The notion of responsibility is important in both individual and collective construction, here Sita says her fate will not be different from that of her husband. The construction of Sita as a person is therefore partly through her husband Rama, whom she presents as her protector. Rama is almost mentioned as a Christian figure in this passage, since he defends the innocent, the notion of innocence being represented by Sita. Moreover, the notion of otherness designates for Sita everything that Rama will defend me, without any differentiation. Her devotion is important because she makes a profound difference between her husband and the other people she meets, systematically putting Rama on a pedestal, even if he would have been contemptuous.

    1. But touching now the safe return⁠Of King and gold-trickt host, My heart within me, doleful seer Of mischief, harrow'd is by fear,—⁠10 For all the martial strength is gone, Nurtured in Asia,—and doth yearn For our young hero; news is none; Nor horseman reacheth yet nor post⁠Our Persia's central home. But they forsaking Susa's walls, Agbatana and Kissia's hold, Right ancient, forth to battle sped, Some borne on steeds, in galleys some, Others in march, with measured tread,⁠War's serried ranks displayed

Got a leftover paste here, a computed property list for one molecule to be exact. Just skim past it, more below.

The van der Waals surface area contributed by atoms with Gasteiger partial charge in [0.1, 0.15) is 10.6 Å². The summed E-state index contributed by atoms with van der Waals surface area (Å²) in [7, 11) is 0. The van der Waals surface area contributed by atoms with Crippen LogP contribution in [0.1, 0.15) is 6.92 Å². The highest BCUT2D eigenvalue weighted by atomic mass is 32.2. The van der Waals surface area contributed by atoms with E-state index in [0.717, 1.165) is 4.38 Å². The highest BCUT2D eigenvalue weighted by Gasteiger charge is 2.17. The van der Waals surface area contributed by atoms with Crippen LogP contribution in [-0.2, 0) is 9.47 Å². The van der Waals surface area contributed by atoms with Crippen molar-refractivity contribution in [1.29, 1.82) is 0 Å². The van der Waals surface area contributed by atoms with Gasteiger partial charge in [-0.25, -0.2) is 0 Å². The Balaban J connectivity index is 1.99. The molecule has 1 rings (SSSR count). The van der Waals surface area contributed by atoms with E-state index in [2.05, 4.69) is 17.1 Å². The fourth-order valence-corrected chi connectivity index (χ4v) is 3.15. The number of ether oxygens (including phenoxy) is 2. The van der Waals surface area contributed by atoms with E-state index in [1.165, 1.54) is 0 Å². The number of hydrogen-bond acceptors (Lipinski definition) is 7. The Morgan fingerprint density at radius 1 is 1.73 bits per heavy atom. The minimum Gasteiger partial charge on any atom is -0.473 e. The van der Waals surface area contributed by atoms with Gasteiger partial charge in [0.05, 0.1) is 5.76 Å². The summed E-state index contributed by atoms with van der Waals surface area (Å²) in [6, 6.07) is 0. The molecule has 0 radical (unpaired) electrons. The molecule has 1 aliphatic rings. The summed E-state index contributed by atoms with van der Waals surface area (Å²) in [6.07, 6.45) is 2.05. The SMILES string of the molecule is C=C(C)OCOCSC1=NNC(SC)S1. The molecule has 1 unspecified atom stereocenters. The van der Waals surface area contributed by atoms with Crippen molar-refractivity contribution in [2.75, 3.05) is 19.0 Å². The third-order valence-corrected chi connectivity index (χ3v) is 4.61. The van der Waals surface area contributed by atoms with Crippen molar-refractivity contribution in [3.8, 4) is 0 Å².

In the Persians, the notion of the homeland and nation is strong, not as a unitary and indivisible thing like a modern nation-state, but as two blocs. The martial forces are those of the Persian Empire as a whole. The various nations present in the Persian Empire are disregarded, as are the various nations present in Greece. There is a territorial idea before the idea of nation.

    2. In olden time by Heaven's decree Fixed was the Persians' destiny;— Tower-battering war was theirs by Fate, The turmoil when steed-mounted foes In shock of battle fiercely close, And cities to make desolate. ⁠

      I think this quote is important to really show that the nation is a fairly secular notion in its purpose. Modern nation-states in France and England emerged after the cleric’s influence in politics waned.